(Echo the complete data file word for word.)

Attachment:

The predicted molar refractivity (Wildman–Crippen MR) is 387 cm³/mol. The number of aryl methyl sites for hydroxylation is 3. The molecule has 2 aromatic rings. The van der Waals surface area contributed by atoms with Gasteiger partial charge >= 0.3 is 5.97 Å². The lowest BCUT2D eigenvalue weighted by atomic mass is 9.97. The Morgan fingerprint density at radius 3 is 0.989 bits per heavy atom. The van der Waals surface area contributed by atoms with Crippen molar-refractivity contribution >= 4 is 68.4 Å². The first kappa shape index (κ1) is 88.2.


The predicted molar refractivity (Wildman–Crippen MR) is 387 cm³/mol. The number of aryl methyl sites for hydroxylation is 3. The molecule has 2 aromatic rings. The van der Waals surface area contributed by atoms with Gasteiger partial charge >= 0.3 is 5.97 Å². The lowest BCUT2D eigenvalue weighted by atomic mass is 9.97. The Morgan fingerprint density at radius 3 is 0.989 bits per heavy atom. The van der Waals surface area contributed by atoms with Crippen molar-refractivity contribution >= 4 is 68.4 Å². The first kappa shape index (κ1) is 88.2.